We can rationalize denominators in this form by recalling the difference of squares method of factoring. This tells us that for any real numbers and , we have

We can use this result to rationalize both denominators. Substituting and into this equation gives

Hence, we can rationalize the denominator of the first term by multiplying the numerator and denominator by . This gives

Substituting and into the difference of squares equation gives

Thus,

We can now add these fractions together:

We could simplify this further by distributing the parentheses.

To rationalize the denominators in the above example, we multiplied by each denominator where we switched the sign of the radical; this is called its conjugate. We define the conjugate as follows.

### Definition: Conjugate of a Radical Expression

For the radical expression , where and are positive rational numbers, we call its conjugate. Similarly, the conjugate of is .

We extend this to the radical expression of the form , where , , and and by saying its conjugate is . In general, the conjugate is found by switching the sign of the radical part of the expression, and if the expression consists of two radical terms, we switch the sign of the second term.

We also note that, in the above definition, or may themselves be rational, and we can still apply the definition of a conjugate. For example, the conjugate of is , and their product is still rational:

The definition of a conjugate allows us to consider some of the properties of a number and its conjugate. For example, consider the sum of and its conjugate :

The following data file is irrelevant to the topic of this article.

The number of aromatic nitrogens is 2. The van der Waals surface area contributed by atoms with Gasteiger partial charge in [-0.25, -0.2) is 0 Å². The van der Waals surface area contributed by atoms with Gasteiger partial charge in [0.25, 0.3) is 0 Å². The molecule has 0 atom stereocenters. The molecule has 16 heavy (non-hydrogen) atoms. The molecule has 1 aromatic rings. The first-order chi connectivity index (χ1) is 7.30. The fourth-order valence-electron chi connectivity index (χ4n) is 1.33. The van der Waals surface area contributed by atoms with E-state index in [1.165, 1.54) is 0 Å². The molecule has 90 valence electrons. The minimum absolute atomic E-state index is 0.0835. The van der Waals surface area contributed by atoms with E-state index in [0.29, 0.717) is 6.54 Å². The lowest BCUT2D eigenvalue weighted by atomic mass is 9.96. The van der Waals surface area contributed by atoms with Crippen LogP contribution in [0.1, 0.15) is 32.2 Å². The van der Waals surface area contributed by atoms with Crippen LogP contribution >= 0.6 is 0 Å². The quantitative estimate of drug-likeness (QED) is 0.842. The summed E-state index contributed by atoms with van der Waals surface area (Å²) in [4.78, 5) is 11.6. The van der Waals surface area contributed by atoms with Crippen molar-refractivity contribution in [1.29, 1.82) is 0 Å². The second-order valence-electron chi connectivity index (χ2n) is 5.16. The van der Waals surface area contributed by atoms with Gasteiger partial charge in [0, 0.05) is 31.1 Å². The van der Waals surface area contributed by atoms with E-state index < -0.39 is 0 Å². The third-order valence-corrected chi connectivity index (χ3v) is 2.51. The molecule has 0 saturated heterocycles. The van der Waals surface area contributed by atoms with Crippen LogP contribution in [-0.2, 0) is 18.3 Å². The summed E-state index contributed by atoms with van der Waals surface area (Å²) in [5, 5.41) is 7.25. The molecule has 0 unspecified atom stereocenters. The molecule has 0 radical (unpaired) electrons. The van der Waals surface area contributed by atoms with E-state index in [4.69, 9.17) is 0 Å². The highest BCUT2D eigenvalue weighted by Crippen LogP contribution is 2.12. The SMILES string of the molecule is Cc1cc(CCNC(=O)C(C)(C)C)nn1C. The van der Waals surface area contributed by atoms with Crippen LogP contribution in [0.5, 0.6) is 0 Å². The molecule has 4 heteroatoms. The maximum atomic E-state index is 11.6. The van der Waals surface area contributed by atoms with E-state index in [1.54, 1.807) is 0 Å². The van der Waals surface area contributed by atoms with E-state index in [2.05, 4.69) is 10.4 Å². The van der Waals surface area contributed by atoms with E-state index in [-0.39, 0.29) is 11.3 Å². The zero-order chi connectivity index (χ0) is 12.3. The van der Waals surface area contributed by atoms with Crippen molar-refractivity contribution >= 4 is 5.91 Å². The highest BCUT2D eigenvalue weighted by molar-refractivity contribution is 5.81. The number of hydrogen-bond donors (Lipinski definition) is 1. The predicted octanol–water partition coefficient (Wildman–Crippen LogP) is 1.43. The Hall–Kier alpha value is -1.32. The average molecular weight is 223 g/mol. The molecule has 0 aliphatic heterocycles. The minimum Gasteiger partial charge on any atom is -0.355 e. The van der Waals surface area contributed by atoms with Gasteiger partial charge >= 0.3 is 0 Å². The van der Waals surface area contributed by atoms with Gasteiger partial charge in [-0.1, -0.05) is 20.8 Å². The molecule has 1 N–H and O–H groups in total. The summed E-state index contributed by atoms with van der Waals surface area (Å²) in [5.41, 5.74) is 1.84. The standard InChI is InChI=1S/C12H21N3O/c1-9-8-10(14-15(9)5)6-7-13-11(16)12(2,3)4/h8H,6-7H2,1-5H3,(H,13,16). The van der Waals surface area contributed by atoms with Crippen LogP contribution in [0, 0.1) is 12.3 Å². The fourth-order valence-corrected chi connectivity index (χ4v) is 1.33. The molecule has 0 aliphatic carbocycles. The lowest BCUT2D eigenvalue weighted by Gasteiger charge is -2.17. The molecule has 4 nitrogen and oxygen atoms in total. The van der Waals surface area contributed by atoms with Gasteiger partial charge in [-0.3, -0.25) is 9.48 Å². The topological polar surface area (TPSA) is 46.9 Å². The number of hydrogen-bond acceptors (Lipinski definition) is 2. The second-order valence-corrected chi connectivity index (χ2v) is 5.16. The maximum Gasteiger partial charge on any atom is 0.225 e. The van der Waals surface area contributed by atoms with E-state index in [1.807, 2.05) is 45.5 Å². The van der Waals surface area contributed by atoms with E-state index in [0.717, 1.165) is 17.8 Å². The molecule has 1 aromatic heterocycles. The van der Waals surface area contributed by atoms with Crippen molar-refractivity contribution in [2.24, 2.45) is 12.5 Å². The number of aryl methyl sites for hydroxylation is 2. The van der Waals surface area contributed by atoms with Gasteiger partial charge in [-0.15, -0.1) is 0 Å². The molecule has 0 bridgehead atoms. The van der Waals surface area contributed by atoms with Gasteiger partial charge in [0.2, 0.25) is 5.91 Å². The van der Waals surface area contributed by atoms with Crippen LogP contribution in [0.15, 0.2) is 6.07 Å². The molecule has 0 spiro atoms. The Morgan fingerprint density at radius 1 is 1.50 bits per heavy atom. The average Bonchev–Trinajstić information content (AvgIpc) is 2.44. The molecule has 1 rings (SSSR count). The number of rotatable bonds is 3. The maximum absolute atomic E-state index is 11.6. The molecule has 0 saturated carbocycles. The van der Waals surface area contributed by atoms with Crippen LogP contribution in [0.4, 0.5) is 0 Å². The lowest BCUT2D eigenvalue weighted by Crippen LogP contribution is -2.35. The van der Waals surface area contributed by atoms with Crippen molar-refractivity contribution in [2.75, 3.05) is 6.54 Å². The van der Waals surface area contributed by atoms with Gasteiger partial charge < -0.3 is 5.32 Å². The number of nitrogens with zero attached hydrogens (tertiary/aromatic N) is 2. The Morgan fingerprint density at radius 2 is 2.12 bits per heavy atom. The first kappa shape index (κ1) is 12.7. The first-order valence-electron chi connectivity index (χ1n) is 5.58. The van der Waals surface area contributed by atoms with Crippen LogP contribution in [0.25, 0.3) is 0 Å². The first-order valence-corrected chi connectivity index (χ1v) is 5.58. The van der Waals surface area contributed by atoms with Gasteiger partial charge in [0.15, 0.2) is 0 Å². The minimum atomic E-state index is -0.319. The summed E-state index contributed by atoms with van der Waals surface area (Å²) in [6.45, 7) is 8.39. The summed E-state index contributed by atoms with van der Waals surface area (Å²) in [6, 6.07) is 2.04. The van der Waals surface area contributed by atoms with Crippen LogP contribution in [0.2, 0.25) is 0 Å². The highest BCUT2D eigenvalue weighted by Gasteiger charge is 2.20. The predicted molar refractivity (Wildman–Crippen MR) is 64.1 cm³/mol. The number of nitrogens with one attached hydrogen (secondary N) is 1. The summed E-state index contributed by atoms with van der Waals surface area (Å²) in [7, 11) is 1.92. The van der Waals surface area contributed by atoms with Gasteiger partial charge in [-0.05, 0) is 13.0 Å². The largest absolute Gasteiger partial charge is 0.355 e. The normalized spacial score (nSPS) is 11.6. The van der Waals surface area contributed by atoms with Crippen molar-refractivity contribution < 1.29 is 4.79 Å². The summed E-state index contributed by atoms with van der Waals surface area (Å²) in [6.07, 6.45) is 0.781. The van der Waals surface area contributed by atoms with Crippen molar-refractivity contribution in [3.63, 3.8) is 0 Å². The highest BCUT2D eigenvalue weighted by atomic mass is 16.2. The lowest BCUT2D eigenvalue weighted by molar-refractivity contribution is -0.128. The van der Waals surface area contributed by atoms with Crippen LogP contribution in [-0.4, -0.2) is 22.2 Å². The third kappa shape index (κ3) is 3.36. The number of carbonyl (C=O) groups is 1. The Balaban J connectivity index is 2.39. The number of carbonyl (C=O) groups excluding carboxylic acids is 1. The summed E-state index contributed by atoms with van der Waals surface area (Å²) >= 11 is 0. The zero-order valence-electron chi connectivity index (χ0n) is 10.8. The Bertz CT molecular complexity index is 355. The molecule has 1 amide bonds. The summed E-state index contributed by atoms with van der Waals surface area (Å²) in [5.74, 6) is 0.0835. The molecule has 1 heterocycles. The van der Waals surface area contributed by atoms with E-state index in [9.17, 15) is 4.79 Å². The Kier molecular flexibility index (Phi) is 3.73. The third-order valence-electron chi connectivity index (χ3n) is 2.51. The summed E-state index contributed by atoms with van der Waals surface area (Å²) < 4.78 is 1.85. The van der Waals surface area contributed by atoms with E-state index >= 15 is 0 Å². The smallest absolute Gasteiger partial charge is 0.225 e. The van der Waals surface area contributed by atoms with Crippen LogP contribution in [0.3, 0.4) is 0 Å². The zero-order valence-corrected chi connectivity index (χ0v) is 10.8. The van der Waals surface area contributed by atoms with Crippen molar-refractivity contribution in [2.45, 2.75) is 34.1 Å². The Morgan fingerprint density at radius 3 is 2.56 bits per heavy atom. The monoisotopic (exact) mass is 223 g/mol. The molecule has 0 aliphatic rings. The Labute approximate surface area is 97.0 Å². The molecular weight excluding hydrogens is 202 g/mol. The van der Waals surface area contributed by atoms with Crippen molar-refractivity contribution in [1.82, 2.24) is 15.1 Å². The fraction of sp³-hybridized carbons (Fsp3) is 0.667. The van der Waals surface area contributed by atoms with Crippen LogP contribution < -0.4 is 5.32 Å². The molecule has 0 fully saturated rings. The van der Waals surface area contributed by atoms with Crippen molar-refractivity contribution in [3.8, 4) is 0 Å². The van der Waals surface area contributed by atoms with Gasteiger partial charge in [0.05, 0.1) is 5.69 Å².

Another useful property is the product of a number and its conjugate:

We can summarize these properties as follows.

### Property: Properties of the Conjugate

For any radical expression , where and are positive rational numbers,

- ,
- .

Hence, we can rationalize denominators of the form , where and are positive rational numbers, by multiplying the numerator and denominator by the conjugate: . Similarly, we can rationalize denominators of the form by multiplying the numerator and denominator by .

Let’s see an example of determining the conjugate of a given radical expression.

### Example 3: Finding the Conjugate of a Radical Expression

What is the conjugate of ? Express your answer in simplest form.

### Answer

We first recall that the conjugate of the radical expression , where and are positive rational numbers, is . Since the expression we are given is not in this form, we should start by rationalizing the denominator. We can do this by multiplying the numerator and denominator by in the second term. We have

We note that has no square prime factors, so cannot be simplified further.

Now, we switch the sign of the radical term to find the conjugate. This gives us .

In our next example, we will rewrite a given rational expression into a simplified form to find the values of unknown coefficients.

### Example 4: Rationalizing a Fraction to Find Unknown Values

Given that , find the values of and

### Answer

To rewrite this expression in the form , we are going to need to rationalize the denominator. We can do this by multiplying both the numerator and denominator of the fraction by the conjugate of the denominator.

We recall that the conjugate of the radical expression , where , , and and , is . So, we can start by rewriting as . Then, we can see that the conjugate of will be . Therefore, we multiply the numerator and denominator by this conjugate to get